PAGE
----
One thing about Wensleydale, thought, is that it's not exactly soft. It's incredibly lustrous and has that.. sort of weird, fuzzy halo thing goin' on, but it's probably not going to be well suited to something you'd wear next to the skin. I've been thinking about a lace project.. I'm probably nuts to consider it, but Veil of Isis looks like it would be perfect for this. Assuming I get through TdF. 
Tomorrow, I'm off to go bumping along a mountain road.. and by the time I reach the end of said mountain road, I'll probably be so rattled at having nearly fallen into the numerous chuck holes that I won't be in any shape to do much spinning. I somehow doubt the fearless cyclists who compete in the non-woolly version of this event ever have to worry about being swallowed by chuck holes or chased by deer.. 

Wednesday, June 23, 2010


Guess who's come back to our woods? The little ones are starting to fledge, so if I listen carefully when I'm outside at night, I can hear the insistent query of "Eeeeeeeeeeeeeee?" Warms the cockles of my heart, it does.

Friday, June 11, 2010

Victory Garden

One Wasabi Pea on a bed of lettuce. I'm extremely pleased with it, even if I'm winding up a little bit late. For the Snow White, Rose Red knit-along, here's the first of Urdda's socks. As Freyalyn suggests, maybe I'll just concentrate on finishing the second sock so I have one less project to worry about before TdF starts. 

Thursday, June 10, 2010

Tour de Fleece

our de Fleece is just around the corner, so I'm going to give it a try this year under the banner of Team Tale Spinners. I'm warming up slowly with Florenz, but I have a couple empty spindles to take up the slack when he gets a full tummy of mulberry silk. The other possibility, though the amount is rather daunting, is the gorgeous merino/camel/tussah blend I got--also from Corgi Hill Farm. For now, though, my master plan is to spin this stuff and find a truly amazing scarf pattern to use it with. Pictures forthcoming... but I swear it's getting really hard to wait for Tour de Fleece. My fingers keep twitching toward the silk, but I'm trying. Really, I am. Really. Promise.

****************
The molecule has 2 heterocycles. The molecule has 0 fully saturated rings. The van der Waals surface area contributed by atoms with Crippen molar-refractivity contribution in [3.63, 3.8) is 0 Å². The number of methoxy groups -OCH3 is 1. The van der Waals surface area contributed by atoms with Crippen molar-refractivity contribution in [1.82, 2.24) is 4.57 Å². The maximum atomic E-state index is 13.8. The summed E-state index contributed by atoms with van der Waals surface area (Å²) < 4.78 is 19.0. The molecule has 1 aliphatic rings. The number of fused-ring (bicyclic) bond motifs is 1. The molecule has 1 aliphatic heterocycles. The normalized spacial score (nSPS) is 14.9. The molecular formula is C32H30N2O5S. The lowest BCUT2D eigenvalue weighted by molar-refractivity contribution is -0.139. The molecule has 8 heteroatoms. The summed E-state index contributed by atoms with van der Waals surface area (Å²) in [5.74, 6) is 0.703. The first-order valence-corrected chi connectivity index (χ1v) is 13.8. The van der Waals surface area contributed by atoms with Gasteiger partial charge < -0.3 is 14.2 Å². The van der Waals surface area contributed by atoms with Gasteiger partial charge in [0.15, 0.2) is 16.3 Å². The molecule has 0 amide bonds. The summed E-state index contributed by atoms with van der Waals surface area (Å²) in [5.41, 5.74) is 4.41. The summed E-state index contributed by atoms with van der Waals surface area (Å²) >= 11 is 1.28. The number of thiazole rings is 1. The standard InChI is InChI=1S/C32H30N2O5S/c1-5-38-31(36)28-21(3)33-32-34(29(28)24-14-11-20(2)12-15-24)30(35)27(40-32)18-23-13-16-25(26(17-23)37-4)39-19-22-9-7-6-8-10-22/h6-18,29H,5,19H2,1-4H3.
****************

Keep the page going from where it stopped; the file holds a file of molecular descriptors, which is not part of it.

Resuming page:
Friday, June 4, 2010

When It Rains, It Pours

Certainly true today. Not only did we have a cloudburst, but the post office had three parcels for me today. I'm so spoiled.. And very lucky.
1. Package No. 1: My Dragonfly Workshop spindle. It's so amazingly nifty it needed a name, so I've dubbed it Florenz after Florenz Ziegfeld. Bloodwood whorl and holly shaft, weighing in at just about 1.5 oz. Mrs. Dragonfly left her test leaders on it and, I kid you not, they're literally fine enough to be used as sewing thread. I can't emphasize this enough: The Dragonfly Workshop is utterly and absolutely awesome. (Florenz is wearing a penny for scale and has a nice little tuft of BFL/silk fluff from Corgi Hill Farm.)
2. Package No. 2: Fiber. From Corgi Hill. I want to wrap myself in it and snuggle. *siiiiiigh* Totally spoiled. Yup. Merino/camel/tussah. *siiiiiiigh* And it makes me think of Rachael's "Modo vernant omnia" because it's green like chrysoprase.
3. And last, but certainly not least, Package No. 3: A book. Emma, I hope you didn't punish your husband too severely for forgetting the package was under the papers on his desk! It arrived safely and I'm planning to start reading it tonight. 
As a slight sidenote, the Folklore and Fairy Tales sisters have mentioned Raymond Feist on several occasions; his novel Faerietale was among the titles they talked about, and much to my annoyance, the library didn't have a copy. One of them (Emma, you're a peach) very kindly offered to send me her very own copy, and here it is after an epic journey from under a pile of papers on a desk in Canada. This is my first attempt at reading Raymond Feist. I totally blame my Fairy Tale sisters for my deliquency at the library... and for the length of my "Books I Must Read" list.

And, on yet another detour, Erin, I hope you and your new husband will be very happy together. Felicitations, congratulations, and many celebratory sparkling-cider-bubbly toasts on the occasion of your nuptials. 

Wednesday, June 2, 2010

Fireflies and other omens

While I was driving to work yesterday morning, I saw a chipmunk go tearing across the road with its little tail held high. I took it to be a good sign--I'm always looking for some sort of good omen before I actually arrive at work. I'm not really sure what a chipmunk might mean, but the day wasn't bad.